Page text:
For many children, both asthma and food allergies have increasingly become an annoying fact of life. Yet, despite the similar origins of both conditions, namely an overactive immune system, few have tried to explore any possible connections between the two.

Now, in a study set to be presented at the American Thoracic Society 2015 International Conference, a team of Ohio researchers have just done that, and the results are rather surprising. Not only did many children with asthma test positive for a peanut allergy, but often times, the families didn't even know about it.

Examining the medical charts of 1,517 children who passed through the pediatric pulmonary clinic at Mercy Children's Hospital in Toledo, Ohio, the authors looked back in time to see if any of the children had either been diagnosed with a peanut sensitivity or ever underwent blood testing for potential allergies. Hundred and sixty-three children, or about ten percent of their sample, had a documented peanut allergy, while 665 children (43.8 percent) had been tested. Of them, 148 children tested positive for a peanut allergy, but more than half of the families weren't aware of it beforehand. This might be because how similarly the two conditions express themselves in children. "Many of the respiratory symptoms of peanut allergy can mirror those of an asthma attack, and vice versa," said study lead author Dr. Robert Cohn in a press release, "Examples of those symptoms include shortness of breath, wheezing and coughing."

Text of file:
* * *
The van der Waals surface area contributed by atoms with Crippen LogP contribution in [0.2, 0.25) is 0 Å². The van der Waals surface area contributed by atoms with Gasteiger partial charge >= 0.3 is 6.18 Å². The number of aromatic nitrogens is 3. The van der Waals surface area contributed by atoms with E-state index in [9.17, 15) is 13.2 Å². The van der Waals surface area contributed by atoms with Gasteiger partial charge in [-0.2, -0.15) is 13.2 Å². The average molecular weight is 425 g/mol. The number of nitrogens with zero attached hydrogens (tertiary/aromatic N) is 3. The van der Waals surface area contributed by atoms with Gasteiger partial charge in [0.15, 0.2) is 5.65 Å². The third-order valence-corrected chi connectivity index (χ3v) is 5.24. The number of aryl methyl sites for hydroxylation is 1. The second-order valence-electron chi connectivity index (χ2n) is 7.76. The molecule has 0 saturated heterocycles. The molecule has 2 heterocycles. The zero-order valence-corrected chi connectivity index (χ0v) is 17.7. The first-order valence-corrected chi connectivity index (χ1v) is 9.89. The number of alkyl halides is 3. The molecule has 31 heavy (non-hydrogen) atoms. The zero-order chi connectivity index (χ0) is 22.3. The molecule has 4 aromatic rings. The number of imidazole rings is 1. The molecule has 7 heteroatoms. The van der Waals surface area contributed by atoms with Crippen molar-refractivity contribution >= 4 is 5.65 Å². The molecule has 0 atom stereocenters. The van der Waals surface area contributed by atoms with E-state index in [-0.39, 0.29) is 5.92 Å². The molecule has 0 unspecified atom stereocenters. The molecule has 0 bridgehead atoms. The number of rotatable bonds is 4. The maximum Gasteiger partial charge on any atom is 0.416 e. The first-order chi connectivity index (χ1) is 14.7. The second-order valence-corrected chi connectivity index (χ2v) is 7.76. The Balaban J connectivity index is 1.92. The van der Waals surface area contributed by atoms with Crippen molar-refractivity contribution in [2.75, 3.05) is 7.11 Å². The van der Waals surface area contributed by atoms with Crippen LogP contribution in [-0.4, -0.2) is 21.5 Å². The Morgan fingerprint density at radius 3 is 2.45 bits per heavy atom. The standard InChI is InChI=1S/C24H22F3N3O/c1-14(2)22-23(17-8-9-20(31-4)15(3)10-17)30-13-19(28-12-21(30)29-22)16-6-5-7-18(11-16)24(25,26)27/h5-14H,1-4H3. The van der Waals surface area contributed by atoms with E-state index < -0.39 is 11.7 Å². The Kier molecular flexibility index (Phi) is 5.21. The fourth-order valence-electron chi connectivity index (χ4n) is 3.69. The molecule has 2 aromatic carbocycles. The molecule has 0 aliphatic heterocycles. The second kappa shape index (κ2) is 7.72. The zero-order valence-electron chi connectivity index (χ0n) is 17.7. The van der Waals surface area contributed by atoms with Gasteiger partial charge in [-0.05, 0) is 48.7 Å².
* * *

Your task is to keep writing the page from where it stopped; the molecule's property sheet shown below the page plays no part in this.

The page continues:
The authors explain that asthma and allergy can compound one another. "Coexistence of peanut allergy with asthma could be a risk factor for increased morbidity and mortality," they wrote in their abstract, "Also some asthma medications should be avoided in children with peanut allergy." As their work is only preliminary, there are obviously still some provocative questions. There’s no telling how many of the untested children might have tested positive for an allergy; or if the rates of allergy they found would be replicated among children with milder asthma or among adult asthmatics, though, the authors note that the rates of known allergy were similar across all the age groups they studied.

Aside from calling for further research, the authors hope that by raising awareness of this possible link, both doctors and parents can better explain especially troublesome bouts of asthma that come saddled with unmanageable coughing or wheezing. "If a physician is having this problem, or if a parent notices it in his or her asthmatic child, they should consider testing, even if they believe their child is not sensitive to peanuts," said Dr. Cohn.

Source: Cohn, Robert C. Al-Yazji, A. Prevalence Of Peanut Sensitivity Among Children With Asthma. ATS Journals. 2015.